This would not require a new strategy for Lowell, or even a modification of our existing strategy (if we’d only pursue the implementation of that more vigorously, but that’s a story for another day). Everything we are or should be doing to embrace UMass Lowell, MCC, and our “college town” features, also serve to attract people of all ages and skills who are interested in urban living. So it is a prime opportunity to build on Lowell’s successes and plans for the future . . . except all of the political oxygen in the city is being sucked up by the high school debate (see above) and not much else seems to be getting done.

2001 Lowell City Council. Rita Mercier (front left) finished 1st, Eileen Donoghue (front center) finished 2nd.

Women in Local Politics

Recently I posted the content of a 1973 re-election pamphlet from Lowell City Councilor Gail Dunfey (The hacks want their city back . . .) which prompted a commenter to ask which women have served on the Lowell City Council. I responded – from memory – Rita Mercier, Eileen Donoghue, Franky Descoteaux, Laurie Machado, Kathy Kelley, Gail Dunfey and Ellen Sampson.

But now with the assistance of Lowell Municipal Elections: 1965-2015, here’s a list of all women who ran for city council and school committee over the past 50 years. I’ve listed the names by election year, with their place-finished in parenthesis. Remember, nine make it onto the council and six onto the school committee:

1965 City Council
Ellen Sampson (12)
Jeanette Turcotte (17)

1965 School Committee
Helen Droney (6)
Katherine Martin (7)

1967 City Council
Ellen Sampson (7)

1967 – SC

1969 – cc
Ellen Sampson (2)

1969 – sc
Sally Regan (11)

1971 – cc
Ellen Sampson (1)
Gail Dunfey (5)

1971 – sc

1973 – cc
Gail Dunfey (11)
Ellen Sampson (12)

1973 – sc
Kathryn Stoklosa (2)
Patricia Molloy (5)
Angelike Georgalos (8)

1975 – cc
Anna Martin (16)

1975 – sc
Kathryn Stoklosa (1)
Patricia Molloy (2)
Virginia McCarthy (9)
Nellie Skaff (10)

1977 – cc
Kathryn Stoklosa (12)
Anna Martin (15)

1977 – sc
Nellie Skaff (9)

1979 – cc
Ann Welcome (15)

1979 – sc
Nellie Skaff (10)
Mary Taylor (11)

1981 – cc
Karen Carpenter (12)
Ann Welcome (15)

1981 – sc
Kathryn Stoklosa (1)

1983 – cc
Birdie Malbory (18)

1983 – sc
Kathy Kelley (1)
Kathryn Stoklosa (2)
Regina Faticanti (9)
Gladys Rodriquez (10)

1985 – cc
Kathy Kelley (7)
Ann Welcome (13)
Birdie Malbory (17)

1985 – sc
Kathryn Stoklosa (1)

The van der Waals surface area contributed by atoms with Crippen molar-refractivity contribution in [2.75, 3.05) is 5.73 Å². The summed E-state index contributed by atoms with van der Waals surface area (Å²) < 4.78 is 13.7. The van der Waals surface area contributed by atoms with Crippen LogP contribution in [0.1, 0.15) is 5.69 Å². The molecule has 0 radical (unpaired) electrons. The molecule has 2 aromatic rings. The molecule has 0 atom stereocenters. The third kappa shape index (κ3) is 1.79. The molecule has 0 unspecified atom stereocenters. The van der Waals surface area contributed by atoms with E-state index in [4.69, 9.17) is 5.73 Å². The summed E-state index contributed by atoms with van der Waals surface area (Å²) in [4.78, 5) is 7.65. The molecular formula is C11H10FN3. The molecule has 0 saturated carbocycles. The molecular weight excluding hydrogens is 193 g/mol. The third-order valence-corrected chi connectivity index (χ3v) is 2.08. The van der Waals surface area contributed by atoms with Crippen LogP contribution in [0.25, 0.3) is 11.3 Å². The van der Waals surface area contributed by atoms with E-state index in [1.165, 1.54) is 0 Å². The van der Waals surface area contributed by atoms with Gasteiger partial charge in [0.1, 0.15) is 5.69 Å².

Regina Faticanti (3)
Cynthia Chandler-Rheault (7)

1987 – cc
Kathy Kelley (10)
Dolores Beati (14)

1987 – sc
Kathleen Janas (2)
Kathryn Stoklosa (3)
Mary Anna Sullivan (4)
Regina Faticanti (6)
Cynthia Chandler-Rheault (9)

1989 – cc
Kathy Kelley (4)

1989 – sc
Mary Anna Sullivan (4)
Kathleen Janas (5)
Regina Faticanti (6)
Kathryn Stoklosa (7)
Mary Cullen (12)

1991 – cc
Kathy Kelley (3)

1991 – sc
Kathryn Stoklosa (4)
Regina Faticanti (6)
Cynthia Chandler-Rheault (8)

1993 – cc
Laurie Machado (1)
Kathy Kelley (13)
Eleanor Furtado Stout (14)

1993 – sc
Kathryn Stoklosa (5)
Regina Faticanti (6)

1995 – cc
Rita Mercier (6)
Casey Crane (11)

1995 – sc
Kathryn Stoklosa (3)
Regina Faticanti (4)

1997 – cc
Rita Mercier (1)
Eileen Donoghue (3)
Carol McCarthy (13)

1997 – sc
Kathryn Stoklosa (3)
Regina Faticanti (5)
Marianne Dowling Abcunas (10)
Jamie McInnis (12)

1999 – cc
Rita Mercier (1)
Eileen Donoghue (2)
Carol McCarthy (14)
Jessica Geoggroy (16)

1999 – sc
Regina Faticanti (2)
Connie Martin (4)

2001 – cc
Rita Mercier (1)
Eileen Donoghue (2)

2001 – sc
Connie Martin (2)
Regina Faticanti (3)

2003 – cc
Rita Mercier (1)
Eileen Donoghue (2)
Paulette Renault-Caragianes (12)

2003 – sc
Jackie Doherty (2)
Regina Faticanti (3)
Connie Martin (4)
Kim Judge (10)

2005 – cc
Rita Mercier (1)
Eileen Donoghue (2)
Kristin Ross-Sitcawich (13)

2005 – sc
Jackie Doherty (1)
Regina Faticanti (3)
Connie Martin (5)
Cecilia Okafor (9)

2007 – cc
Rita Mercier (1)
Jo-Ann Keegan (13)
Kristin Ross-Sitcawich (16)
Patricia Stratton (19)

2007 – sc
Regina Faticanti (2)
Jackie Doherty (4)
Connie Martin (6)

2009 – cc
Rita Mercier (1)
Franky Descoteaux (3)

2009 – sc
Jackie Doherty (3)
Alison Laraba (5)
Connie Martin (6)
Regina Faticanti (7)

2011 – cc
Rita Mercier (1)

2011 – sc
Kim Scott (1)
Kristin Ross-Sitcawich (2)
Connie Martin (6)
Jackie Doherty (7)
Alison Laraba (8)

2013 – cc
Rita Mercier (1)
Stacie Hargis (13)
Genevieve Doyle (18)

2013 – sc
Connie Martin (4)
Kim Scott (5)
Kristin Ross-Sitcawich (6)

2015 – cc
Rita Mercier (1)

2015 – sc
Jackie Doherty (2)
Connie Martin (3)